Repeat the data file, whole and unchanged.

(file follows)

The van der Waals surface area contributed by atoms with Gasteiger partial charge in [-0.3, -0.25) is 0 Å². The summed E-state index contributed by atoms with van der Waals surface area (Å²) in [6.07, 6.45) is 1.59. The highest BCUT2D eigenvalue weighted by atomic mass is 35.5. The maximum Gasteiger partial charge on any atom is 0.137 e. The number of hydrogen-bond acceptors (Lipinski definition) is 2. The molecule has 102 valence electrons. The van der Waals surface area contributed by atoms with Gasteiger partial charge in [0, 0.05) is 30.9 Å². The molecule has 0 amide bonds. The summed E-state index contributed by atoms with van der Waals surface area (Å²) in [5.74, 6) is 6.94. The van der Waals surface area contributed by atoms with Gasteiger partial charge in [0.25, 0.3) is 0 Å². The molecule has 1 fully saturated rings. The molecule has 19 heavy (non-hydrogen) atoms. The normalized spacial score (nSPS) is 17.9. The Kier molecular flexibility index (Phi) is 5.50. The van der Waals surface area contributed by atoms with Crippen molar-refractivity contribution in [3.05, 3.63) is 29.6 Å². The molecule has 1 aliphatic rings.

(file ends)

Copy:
The van der Waals surface area contributed by atoms with Gasteiger partial charge in [-0.3, -0.25) is 0 Å². The summed E-state index contributed by atoms with van der Waals surface area (Å²) in [6.07, 6.45) is 1.59. The highest BCUT2D eigenvalue weighted by atomic mass is 35.5. The maximum Gasteiger partial charge on any atom is 0.137 e. The number of hydrogen-bond acceptors (Lipinski definition) is 2. The molecule has 102 valence electrons. The van der Waals surface area contributed by atoms with Gasteiger partial charge in [0, 0.05) is 30.9 Å². The molecule has 0 amide bonds. The summed E-state index contributed by atoms with van der Waals surface area (Å²) in [5.74, 6) is 6.94. The van der Waals surface area contributed by atoms with Gasteiger partial charge in [0.25, 0.3) is 0 Å². The molecule has 1 fully saturated rings. The molecule has 19 heavy (non-hydrogen) atoms. The normalized spacial score (nSPS) is 17.9. The Kier molecular flexibility index (Phi) is 5.50. The van der Waals surface area contributed by atoms with Crippen molar-refractivity contribution in [3.05, 3.63) is 29.6 Å². The molecule has 1 aliphatic rings.